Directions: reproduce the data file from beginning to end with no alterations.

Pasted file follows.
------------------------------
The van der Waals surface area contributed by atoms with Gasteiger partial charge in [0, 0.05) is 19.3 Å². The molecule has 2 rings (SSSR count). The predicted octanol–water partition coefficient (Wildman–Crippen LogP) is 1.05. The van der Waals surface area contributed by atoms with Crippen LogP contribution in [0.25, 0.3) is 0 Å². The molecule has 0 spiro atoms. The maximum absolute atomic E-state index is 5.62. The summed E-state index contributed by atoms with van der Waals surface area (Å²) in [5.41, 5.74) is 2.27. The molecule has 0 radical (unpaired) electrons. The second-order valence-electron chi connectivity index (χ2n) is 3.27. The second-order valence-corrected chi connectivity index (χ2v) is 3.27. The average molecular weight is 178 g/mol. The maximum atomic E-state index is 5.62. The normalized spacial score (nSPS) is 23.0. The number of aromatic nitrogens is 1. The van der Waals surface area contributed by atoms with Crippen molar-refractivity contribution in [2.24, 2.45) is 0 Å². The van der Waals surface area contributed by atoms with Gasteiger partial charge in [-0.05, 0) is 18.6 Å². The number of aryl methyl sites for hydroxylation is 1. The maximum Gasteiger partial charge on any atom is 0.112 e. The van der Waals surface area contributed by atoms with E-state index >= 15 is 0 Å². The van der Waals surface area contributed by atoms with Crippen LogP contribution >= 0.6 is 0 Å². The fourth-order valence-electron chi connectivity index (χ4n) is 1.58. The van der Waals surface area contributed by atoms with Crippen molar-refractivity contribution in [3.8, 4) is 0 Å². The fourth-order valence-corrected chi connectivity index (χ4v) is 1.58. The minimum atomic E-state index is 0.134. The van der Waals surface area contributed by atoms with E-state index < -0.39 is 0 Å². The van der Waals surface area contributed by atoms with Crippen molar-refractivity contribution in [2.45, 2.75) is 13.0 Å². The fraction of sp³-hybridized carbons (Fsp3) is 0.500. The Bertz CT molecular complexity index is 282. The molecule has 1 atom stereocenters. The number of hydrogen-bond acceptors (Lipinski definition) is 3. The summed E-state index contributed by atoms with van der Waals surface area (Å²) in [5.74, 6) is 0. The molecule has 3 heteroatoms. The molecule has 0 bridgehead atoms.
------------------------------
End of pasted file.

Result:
The van der Waals surface area contributed by atoms with Gasteiger partial charge in [0, 0.05) is 19.3 Å². The molecule has 2 rings (SSSR count). The predicted octanol–water partition coefficient (Wildman–Crippen LogP) is 1.05. The van der Waals surface area contributed by atoms with Crippen LogP contribution in [0.25, 0.3) is 0 Å². The molecule has 0 spiro atoms. The maximum absolute atomic E-state index is 5.62. The summed E-state index contributed by atoms with van der Waals surface area (Å²) in [5.41, 5.74) is 2.27. The molecule has 0 radical (unpaired) electrons. The second-order valence-electron chi connectivity index (χ2n) is 3.27. The second-order valence-corrected chi connectivity index (χ2v) is 3.27. The average molecular weight is 178 g/mol. The maximum atomic E-state index is 5.62. The normalized spacial score (nSPS) is 23.0. The number of aromatic nitrogens is 1. The van der Waals surface area contributed by atoms with Crippen molar-refractivity contribution in [2.24, 2.45) is 0 Å². The van der Waals surface area contributed by atoms with Gasteiger partial charge in [-0.05, 0) is 18.6 Å². The number of aryl methyl sites for hydroxylation is 1. The maximum Gasteiger partial charge on any atom is 0.112 e. The van der Waals surface area contributed by atoms with E-state index >= 15 is 0 Å². The van der Waals surface area contributed by atoms with Crippen LogP contribution >= 0.6 is 0 Å². The fourth-order valence-electron chi connectivity index (χ4n) is 1.58. The van der Waals surface area contributed by atoms with Crippen molar-refractivity contribution in [3.8, 4) is 0 Å². The fourth-order valence-corrected chi connectivity index (χ4v) is 1.58. The minimum atomic E-state index is 0.134. The van der Waals surface area contributed by atoms with E-state index < -0.39 is 0 Å². The van der Waals surface area contributed by atoms with Crippen molar-refractivity contribution in [2.45, 2.75) is 13.0 Å². The fraction of sp³-hybridized carbons (Fsp3) is 0.500. The Bertz CT molecular complexity index is 282. The molecule has 1 atom stereocenters. The number of hydrogen-bond acceptors (Lipinski definition) is 3. The summed E-state index contributed by atoms with van der Waals surface area (Å²) in [5.74, 6) is 0. The molecule has 3 heteroatoms. The molecule has 0 bridgehead atoms.